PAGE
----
Study: News networks largely ignored climate change during hottest month ever
Even amid July’s record-breaking heat wave, America’s most-watched news networks largely ignored the subject of climate change, according to a study by the liberal watchdog group Media Matters.
Media Matters found that ABC and CNN were the worst offenders, with just 2 percent and 4 percent of their extreme weather coverage carrying any mention of climate change, respectively. The left-leaning network MSNBC was the only network to discuss climate change in almost all of its segments on extreme weather during the month of July, the study added.
Surprisingly, the right-leaning Fox News Channel came in second place, but that’s not saying much: only 16 percent of the network’s extreme weather coverage mentioned climate change. CBS and NBC placed third and fourth, at 15 percent and 11 percent.
Overall, Media Matters said that just 6 percent of television segments that actually mentioned climate change touched upon the indisputable fact that human activity is changing the carbon composition of Earth’s atmosphere.
A previous Media Matters analysis also found a significant decline in climate news coverage on broadcast networks between 2009 and 2011, representing a drop of more than 80 percent. The Sunday morning news programs saw the most precipitous dropoff, going from devoting a total of 21 minutes in 2009 to just 9 minutes in 2011.
The National Oceanic and Atmospheric Administration said that July 2012 was the hottest month in recorded history, with Americans suffering under a heat wave that actually eclipsed the worst year of the nation’s “dust bowl” period of the 1930s, when heat, drought and wind joined forces to frequently cover most of the country in massive dust storms.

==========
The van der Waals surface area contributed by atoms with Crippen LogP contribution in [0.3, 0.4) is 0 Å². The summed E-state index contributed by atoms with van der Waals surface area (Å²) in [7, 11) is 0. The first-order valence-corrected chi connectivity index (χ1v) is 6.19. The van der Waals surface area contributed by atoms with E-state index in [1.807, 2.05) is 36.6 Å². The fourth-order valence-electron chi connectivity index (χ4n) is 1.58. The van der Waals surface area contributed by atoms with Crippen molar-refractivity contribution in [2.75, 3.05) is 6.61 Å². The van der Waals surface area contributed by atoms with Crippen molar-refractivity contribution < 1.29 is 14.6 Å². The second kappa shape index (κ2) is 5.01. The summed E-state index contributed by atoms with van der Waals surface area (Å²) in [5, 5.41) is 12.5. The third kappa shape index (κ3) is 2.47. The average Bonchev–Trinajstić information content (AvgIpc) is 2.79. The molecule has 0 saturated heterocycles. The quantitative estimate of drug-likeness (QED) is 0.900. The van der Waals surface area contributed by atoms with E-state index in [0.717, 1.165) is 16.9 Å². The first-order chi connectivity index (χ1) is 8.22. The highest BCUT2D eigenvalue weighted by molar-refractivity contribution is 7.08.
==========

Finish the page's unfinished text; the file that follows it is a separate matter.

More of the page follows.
Dr. James Hansen, NASA’s top climate scientist and a committed activist who’s previously been arrested committing civil disobedience at the White House, warned in a new study released earlier this month (PDF) that unless humanity begins taking dramatic steps to reduce emissions and transition to clean, renewable energy in the near term, a rise in global average temperatures of just 3°C by the end of the century will cause up to 50 percent of all species on Earth to go extinct.
Despite the growing threat, U.S. climate negotiators last week called for additional “flexibility” on carbon reduction goals, sparking outrage from their counterparts representing Europe and many small island nations, some of which are presently threatened by gradually rising sea levels.
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